# How Do Planes Fly — The Four Forces of Flight

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Airplanes are large pieces of metals and composite materials that rarely fall from the sky. Therefore, you may wonder, ‘How do planes keep in the air and fly stably?’ Well, it’s due to four forces that are active during a flight.

#### The Four Forces of Flight

The four forces of flight are:

• Gravity
• Lift
• Drag
• Thrust

Let’s explain them one by one.

#### Gravity and Lift

Gravity is a downward force caused by an object’s mass. We might think airplanes fall from the sky with the simple perception of gravity and feel worried when we see planes in the air. The manufacturers of planes are aware of that, too, and that’s when the wings come into play.

The wings of an aircraft produce lift, which keeps the plane in the air because it provides an upward force against gravity. The design of the wing makes the airflow faster on top of the wing, leading to a lower pressure. As a result, the higher pressure under the wing pushes the structure upward. (NASA Glenn Research Center, 2014)2.

If the correct amount of lift is generated, the plane will maintain a certain altitude, not falling off from the sky. However, lift is only generated when there is movement. The faster the object moves, the more lift it makes. Therefore, we’ll discuss thrust in the next section. (Glenn Research Center, 2015)1.

#### Thrust and Drag

Thrust is the force causing an object to move forward. Ground speed is required for an aircraft to produce lift and prevent the plane from nosediving. To understand how an engine pushes the aircraft forward, we have to know Newton’s Third Law of Motion:

If force is applied (the equal reaction), there is always an opposing force (the opposite reaction) with the same strength pushing the object in the reverse direction.

Therefore, when an engine blasts hot and compressed air backward, another force pushes it forward. That’s how an engine works.

The more efficient an engine is, the more thrust it provides. The more thrust the engine produces, the faster the plane moves, and the more lift the airplane generates.

Like lift, there is also one force that opposes thrust — drag. The drag is the friction between the plane and the air molecules. However, it is necessary. If there is no drag, there is no air, and planes cannot fly since they can’t produce any lift.

#### The Forces During the Flight Procedure

However, the delicate balance between these forces only exists during the cruise. Thus, you might ask, ‘What is the distribution of these forces in different stages of the flight?’ Well, it’s easy to imagine, and we’ll talk about that here!

##### Takeoff

Firstly, we need more lift during takeoff because the plane is slow but needs to climb! Therefore, the flaps will deploy to a certain angle to increase the lift supplied to the airframe. Moreover, the engine will produce more thrust since it needs to maintain the speed and accelerate while it’s going up!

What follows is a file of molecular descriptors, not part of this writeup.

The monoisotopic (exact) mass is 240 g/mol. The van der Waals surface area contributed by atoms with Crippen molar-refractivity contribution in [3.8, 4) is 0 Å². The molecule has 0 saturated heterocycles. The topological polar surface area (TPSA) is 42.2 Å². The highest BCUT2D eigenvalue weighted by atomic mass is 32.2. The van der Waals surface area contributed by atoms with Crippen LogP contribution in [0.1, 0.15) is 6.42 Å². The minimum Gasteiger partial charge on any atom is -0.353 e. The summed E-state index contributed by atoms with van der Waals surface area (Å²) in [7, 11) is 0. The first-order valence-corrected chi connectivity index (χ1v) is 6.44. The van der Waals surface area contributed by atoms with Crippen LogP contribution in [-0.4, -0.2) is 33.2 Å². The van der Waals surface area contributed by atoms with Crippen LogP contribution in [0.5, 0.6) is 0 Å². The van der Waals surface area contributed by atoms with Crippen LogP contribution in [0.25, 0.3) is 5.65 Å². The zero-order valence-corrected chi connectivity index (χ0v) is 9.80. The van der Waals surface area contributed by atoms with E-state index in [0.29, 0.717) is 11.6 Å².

Because the cruise is already mentioned, we’ll skip that and jump to the descent and landing right away.

##### Descent and Landing

We need to slow down to descend, right? Therefore, the engine throttles have to be reduced to decelerate the airframe. This will prevent the plane from producing enough lift, and consequently, it starts to decrease its altitude.

When the plane is approaching its runway, less lift is harmful: The airplane needs more lift to ensure a smooth landing. Therefore, the flaps will deploy again near the runway. Without that, expect hard landings or even crashes on every flight you will have on a plane.

#### What if The Distribution of These Four Forces is Uneven?

We have to keep the lift, thrust, gravity, and drag in balance because something severe will happen if we break that stability.

For instance, if the angle of attack is like 15 degrees, the lift is optimal, and planes usually climb at about that angle of attack. However, if it’s any higher, the plane will lose lift, causing a stall. (Glenn Research Center, 2018; SKYbrary Aviation Safety, 2020)4, 5.

Moreover, a stall can occur in other conditions, such as when the plane flies too high and not enough air is there. To conclude, a stall is due to the lack of lift, leading to the aircraft falling and crashing.

Furthermore, the aircraft becomes a glider when thrust disappears in the list of the four forces. That means the plane will only slow down, leaving it descending. Therefore, when an aircraft has spent all its fuel, the only way to get out of trouble is to find the closest airport to land immediately.

#### Conclusion

In this article, we explained how do planes fly with the four forces in balance, the distribution between these forces in different phases of a flight, and the consequences of uneven forces. If you’re interested, you can learn more and investigate deeper in the references below.

#### References and Credits

1. Nancy Hall. (2015, May 5). What is Lift? – Glenn Research Center | NASA. Retrieved January 29, 2021, from https://www.grc.nasa.gov/www/k-12/airplane/lift1.html
2. Dr. Robert J. Shaw. (2014, June 12). Dynamics of Flight – NASA. Retrieved January 29, 2021, from https://www.grc.nasa.gov/www/k-12/UEET/StudentSite/dynamicsofflight.html
3. Nancy Hall. (2015, May 5). What is Lift? – Glenn Research Center | NASA. Retrieved January 29, 2021, from https://www.grc.nasa.gov/www/k-12/airplane/lift1.html
4. Nancy Hall. (2018, April 5). Inclination Effects on Lift. Retrieved January 29, 2021, from https://www.grc.nasa.gov/www/k-12/airplane/incline.html
5. (2020, December 8). Stall – SKYbrary Aviation Safety. Retrieved January 29, 2021, from https://www.skybrary.aero/index.php/Stall

Image Credit: Glenn Research Center, Canva